The wall structure of the invention may be that of a lined pipe, duct, vessel or tank, or may be the wall of a building having an external facing and/or an internal lining. For example, concrete buildings may be faced with decorative and weather-resistant plastics panels by using the composite material of the invention. Another end use is in the lining of rooms where hygiene is important, such as in hospitals or abbatoirs.

The invention is illustrated by the following examples

EXAMPLES 1-6

In each of the six examples a key fabric was made by tufting glass yarn into a base fabric to form a loop pile. The glass yarn was a 2400 tex K glass roving sold by Pilkington Brothers Limited as "Cemfil", which had been twisted to 40 turns/meter, and the base fabric was a spun-bonded polypropylene fabric of basis weight 136 grams/meter2 sold under the Registered Trade Mark "Typar". The tufting machine used was of 0.615 mm gauge and the stitch length used was 16.8 mm.

The key fabric of Examples 1 and 2 were both tufted to a pile density of 1.9 tufts/cm2, one (Example I) with the tufting in straight lines and the other (Example 2) with the tufting indexed (by zig-zag needle shogging) to give a more even tuft distribution. In Examples 3 and 4 the pile density was increased to 2.8 tufts/cm2 and in Examples 5 and 6 was increased again to 5.6 tufts/cm2.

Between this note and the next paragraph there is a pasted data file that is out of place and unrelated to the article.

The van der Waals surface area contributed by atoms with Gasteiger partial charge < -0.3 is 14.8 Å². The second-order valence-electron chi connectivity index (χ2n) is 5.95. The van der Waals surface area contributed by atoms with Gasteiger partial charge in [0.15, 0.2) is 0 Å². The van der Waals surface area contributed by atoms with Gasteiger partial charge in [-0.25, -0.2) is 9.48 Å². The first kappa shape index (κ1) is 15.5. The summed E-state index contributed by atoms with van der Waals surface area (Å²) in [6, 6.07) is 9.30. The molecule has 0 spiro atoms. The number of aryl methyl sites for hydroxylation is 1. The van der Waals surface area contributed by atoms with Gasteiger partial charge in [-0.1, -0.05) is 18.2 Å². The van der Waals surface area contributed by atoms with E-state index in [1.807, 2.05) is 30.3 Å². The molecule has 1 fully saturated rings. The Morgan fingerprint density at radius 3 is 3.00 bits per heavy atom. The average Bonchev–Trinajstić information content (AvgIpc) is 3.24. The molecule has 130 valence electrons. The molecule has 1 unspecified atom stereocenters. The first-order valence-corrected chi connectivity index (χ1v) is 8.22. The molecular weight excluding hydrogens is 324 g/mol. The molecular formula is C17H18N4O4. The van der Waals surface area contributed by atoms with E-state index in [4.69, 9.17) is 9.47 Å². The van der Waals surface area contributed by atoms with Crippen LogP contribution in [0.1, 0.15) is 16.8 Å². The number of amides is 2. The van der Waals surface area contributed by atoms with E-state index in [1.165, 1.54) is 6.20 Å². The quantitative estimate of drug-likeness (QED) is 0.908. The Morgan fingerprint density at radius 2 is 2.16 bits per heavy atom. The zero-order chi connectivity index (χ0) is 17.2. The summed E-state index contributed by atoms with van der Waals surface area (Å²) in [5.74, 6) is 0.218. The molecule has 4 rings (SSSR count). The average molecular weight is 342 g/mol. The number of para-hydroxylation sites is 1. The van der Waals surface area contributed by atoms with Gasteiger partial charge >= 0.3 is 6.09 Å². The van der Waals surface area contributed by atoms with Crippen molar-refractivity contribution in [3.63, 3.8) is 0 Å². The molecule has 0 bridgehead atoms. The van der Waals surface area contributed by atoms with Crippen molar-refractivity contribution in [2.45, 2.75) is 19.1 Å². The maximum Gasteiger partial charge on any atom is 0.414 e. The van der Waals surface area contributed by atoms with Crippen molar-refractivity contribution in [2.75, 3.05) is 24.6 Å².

The following procedure was then followed in each of the six examples. The key fabric was bonded to a 3 mm thick sheet of polypropylene extruded at a temperature of 240 C. by passing the freshly-extruded sheet and the key fabric together through a three roll calender with the non-pile side of the key fabric against the soft surface of the sheet. The temperatures of the calender surfaces were:

______________________________________  Top roll       50 C.  Centre roll    75 C.  Bottom roll    90 C.______________________________________

The sheet and the fabric were passed together between the nip of the top and centre rolls, partially lapped around the centre roll, passed through the nip of the centre and bottom rolls and then partially lapped around the bottom roll.